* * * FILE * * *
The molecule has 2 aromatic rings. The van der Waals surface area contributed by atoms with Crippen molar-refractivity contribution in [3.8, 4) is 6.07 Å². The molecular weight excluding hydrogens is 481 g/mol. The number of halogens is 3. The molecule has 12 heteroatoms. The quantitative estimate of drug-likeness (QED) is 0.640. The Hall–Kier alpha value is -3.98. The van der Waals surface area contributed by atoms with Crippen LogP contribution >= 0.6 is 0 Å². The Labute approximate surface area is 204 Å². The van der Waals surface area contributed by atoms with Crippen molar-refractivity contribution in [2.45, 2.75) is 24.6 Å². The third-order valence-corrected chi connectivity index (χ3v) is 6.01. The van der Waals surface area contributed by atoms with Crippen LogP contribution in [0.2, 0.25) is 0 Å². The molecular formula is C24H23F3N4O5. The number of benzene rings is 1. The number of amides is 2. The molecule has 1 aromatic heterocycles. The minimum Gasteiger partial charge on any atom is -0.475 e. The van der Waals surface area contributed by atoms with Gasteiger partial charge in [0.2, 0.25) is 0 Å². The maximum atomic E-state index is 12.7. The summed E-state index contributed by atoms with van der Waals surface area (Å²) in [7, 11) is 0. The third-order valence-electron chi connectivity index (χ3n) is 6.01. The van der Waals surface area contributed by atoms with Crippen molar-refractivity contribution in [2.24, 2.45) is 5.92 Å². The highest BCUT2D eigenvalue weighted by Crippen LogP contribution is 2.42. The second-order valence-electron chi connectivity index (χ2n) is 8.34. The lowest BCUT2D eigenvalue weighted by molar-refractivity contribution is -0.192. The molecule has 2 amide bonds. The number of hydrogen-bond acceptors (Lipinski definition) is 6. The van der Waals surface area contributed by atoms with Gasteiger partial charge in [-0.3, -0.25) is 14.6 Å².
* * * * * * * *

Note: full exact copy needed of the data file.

The molecule has 2 aromatic rings. The van der Waals surface area contributed by atoms with Crippen molar-refractivity contribution in [3.8, 4) is 6.07 Å². The molecular weight excluding hydrogens is 481 g/mol. The number of halogens is 3. The molecule has 12 heteroatoms. The quantitative estimate of drug-likeness (QED) is 0.640. The Hall–Kier alpha value is -3.98. The van der Waals surface area contributed by atoms with Crippen LogP contribution >= 0.6 is 0 Å². The Labute approximate surface area is 204 Å². The van der Waals surface area contributed by atoms with Crippen molar-refractivity contribution in [2.45, 2.75) is 24.6 Å². The third-order valence-corrected chi connectivity index (χ3v) is 6.01. The van der Waals surface area contributed by atoms with Crippen LogP contribution in [0.2, 0.25) is 0 Å². The molecular formula is C24H23F3N4O5. The number of benzene rings is 1. The number of amides is 2. The molecule has 1 aromatic heterocycles. The minimum Gasteiger partial charge on any atom is -0.475 e. The van der Waals surface area contributed by atoms with Gasteiger partial charge in [0.2, 0.25) is 0 Å². The maximum atomic E-state index is 12.7. The summed E-state index contributed by atoms with van der Waals surface area (Å²) in [7, 11) is 0. The third-order valence-electron chi connectivity index (χ3n) is 6.01. The van der Waals surface area contributed by atoms with Crippen molar-refractivity contribution in [2.24, 2.45) is 5.92 Å². The highest BCUT2D eigenvalue weighted by Crippen LogP contribution is 2.42. The second-order valence-electron chi connectivity index (χ2n) is 8.34. The lowest BCUT2D eigenvalue weighted by molar-refractivity contribution is -0.192. The molecule has 2 amide bonds. The number of hydrogen-bond acceptors (Lipinski definition) is 6. The van der Waals surface area contributed by atoms with Gasteiger partial charge in [-0.3, -0.25) is 14.6 Å².